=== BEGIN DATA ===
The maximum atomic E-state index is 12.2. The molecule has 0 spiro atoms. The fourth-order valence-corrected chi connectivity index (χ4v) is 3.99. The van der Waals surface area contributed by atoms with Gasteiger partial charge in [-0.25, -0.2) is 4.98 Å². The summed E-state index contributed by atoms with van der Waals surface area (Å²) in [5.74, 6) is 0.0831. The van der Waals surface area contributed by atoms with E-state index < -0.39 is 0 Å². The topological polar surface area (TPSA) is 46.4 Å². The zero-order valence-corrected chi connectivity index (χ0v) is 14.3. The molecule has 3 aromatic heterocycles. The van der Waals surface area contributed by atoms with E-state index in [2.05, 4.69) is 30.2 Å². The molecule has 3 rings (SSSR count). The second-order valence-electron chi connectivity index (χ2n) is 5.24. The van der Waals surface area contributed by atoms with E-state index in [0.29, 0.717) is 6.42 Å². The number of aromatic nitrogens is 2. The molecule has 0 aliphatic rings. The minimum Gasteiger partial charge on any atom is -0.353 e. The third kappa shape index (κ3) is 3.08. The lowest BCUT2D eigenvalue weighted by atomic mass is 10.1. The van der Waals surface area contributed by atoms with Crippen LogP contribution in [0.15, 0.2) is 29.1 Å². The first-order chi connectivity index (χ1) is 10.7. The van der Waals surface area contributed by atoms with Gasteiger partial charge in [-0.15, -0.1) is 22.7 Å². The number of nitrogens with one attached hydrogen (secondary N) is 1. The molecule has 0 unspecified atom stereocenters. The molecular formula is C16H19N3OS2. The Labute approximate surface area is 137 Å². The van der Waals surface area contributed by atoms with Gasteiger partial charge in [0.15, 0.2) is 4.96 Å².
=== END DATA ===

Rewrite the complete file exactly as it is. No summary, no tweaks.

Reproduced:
The maximum atomic E-state index is 12.2. The molecule has 0 spiro atoms. The fourth-order valence-corrected chi connectivity index (χ4v) is 3.99. The van der Waals surface area contributed by atoms with Gasteiger partial charge in [-0.25, -0.2) is 4.98 Å². The summed E-state index contributed by atoms with van der Waals surface area (Å²) in [5.74, 6) is 0.0831. The van der Waals surface area contributed by atoms with E-state index < -0.39 is 0 Å². The topological polar surface area (TPSA) is 46.4 Å². The zero-order valence-corrected chi connectivity index (χ0v) is 14.3. The molecule has 3 aromatic heterocycles. The van der Waals surface area contributed by atoms with E-state index in [2.05, 4.69) is 30.2 Å². The molecule has 3 rings (SSSR count). The second-order valence-electron chi connectivity index (χ2n) is 5.24. The van der Waals surface area contributed by atoms with E-state index in [0.29, 0.717) is 6.42 Å². The number of aromatic nitrogens is 2. The molecule has 0 aliphatic rings. The minimum Gasteiger partial charge on any atom is -0.353 e. The third kappa shape index (κ3) is 3.08. The lowest BCUT2D eigenvalue weighted by atomic mass is 10.1. The van der Waals surface area contributed by atoms with Crippen LogP contribution in [0.15, 0.2) is 29.1 Å². The first-order chi connectivity index (χ1) is 10.7. The van der Waals surface area contributed by atoms with Gasteiger partial charge in [-0.15, -0.1) is 22.7 Å². The number of nitrogens with one attached hydrogen (secondary N) is 1. The molecule has 0 unspecified atom stereocenters. The molecular formula is C16H19N3OS2. The Labute approximate surface area is 137 Å². The van der Waals surface area contributed by atoms with Gasteiger partial charge in [0.15, 0.2) is 4.96 Å².